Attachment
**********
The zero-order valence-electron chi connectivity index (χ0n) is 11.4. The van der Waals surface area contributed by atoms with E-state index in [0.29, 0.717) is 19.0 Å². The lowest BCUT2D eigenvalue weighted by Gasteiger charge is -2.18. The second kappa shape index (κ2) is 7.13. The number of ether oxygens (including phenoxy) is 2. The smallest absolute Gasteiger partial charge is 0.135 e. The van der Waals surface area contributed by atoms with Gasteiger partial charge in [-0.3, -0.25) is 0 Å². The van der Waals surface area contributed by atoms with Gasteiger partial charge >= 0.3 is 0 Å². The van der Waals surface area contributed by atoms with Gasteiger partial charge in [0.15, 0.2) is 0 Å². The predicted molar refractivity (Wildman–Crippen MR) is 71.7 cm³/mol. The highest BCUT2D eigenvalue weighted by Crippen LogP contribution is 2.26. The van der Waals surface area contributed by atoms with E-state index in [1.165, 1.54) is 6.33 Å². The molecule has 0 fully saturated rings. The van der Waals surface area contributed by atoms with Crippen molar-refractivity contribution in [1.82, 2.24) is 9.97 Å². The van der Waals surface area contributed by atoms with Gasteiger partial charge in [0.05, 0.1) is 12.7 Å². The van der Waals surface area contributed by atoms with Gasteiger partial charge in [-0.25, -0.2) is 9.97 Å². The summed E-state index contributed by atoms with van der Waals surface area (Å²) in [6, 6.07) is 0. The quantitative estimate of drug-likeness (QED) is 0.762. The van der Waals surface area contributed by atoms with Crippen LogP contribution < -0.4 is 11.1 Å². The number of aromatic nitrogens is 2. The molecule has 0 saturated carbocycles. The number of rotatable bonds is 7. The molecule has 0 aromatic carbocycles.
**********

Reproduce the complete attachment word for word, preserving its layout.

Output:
The zero-order valence-electron chi connectivity index (χ0n) is 11.4. The van der Waals surface area contributed by atoms with E-state index in [0.29, 0.717) is 19.0 Å². The lowest BCUT2D eigenvalue weighted by Gasteiger charge is -2.18. The second kappa shape index (κ2) is 7.13. The number of ether oxygens (including phenoxy) is 2. The smallest absolute Gasteiger partial charge is 0.135 e. The van der Waals surface area contributed by atoms with Gasteiger partial charge in [-0.3, -0.25) is 0 Å². The van der Waals surface area contributed by atoms with Gasteiger partial charge >= 0.3 is 0 Å². The van der Waals surface area contributed by atoms with Gasteiger partial charge in [0.15, 0.2) is 0 Å². The predicted molar refractivity (Wildman–Crippen MR) is 71.7 cm³/mol. The highest BCUT2D eigenvalue weighted by Crippen LogP contribution is 2.26. The van der Waals surface area contributed by atoms with E-state index in [1.165, 1.54) is 6.33 Å². The molecule has 0 fully saturated rings. The van der Waals surface area contributed by atoms with Crippen molar-refractivity contribution in [1.82, 2.24) is 9.97 Å². The van der Waals surface area contributed by atoms with Gasteiger partial charge in [0.05, 0.1) is 12.7 Å². The van der Waals surface area contributed by atoms with Gasteiger partial charge in [-0.25, -0.2) is 9.97 Å². The summed E-state index contributed by atoms with van der Waals surface area (Å²) in [6, 6.07) is 0. The quantitative estimate of drug-likeness (QED) is 0.762. The van der Waals surface area contributed by atoms with Crippen LogP contribution < -0.4 is 11.1 Å². The number of aromatic nitrogens is 2. The molecule has 0 saturated carbocycles. The number of rotatable bonds is 7. The molecule has 0 aromatic carbocycles.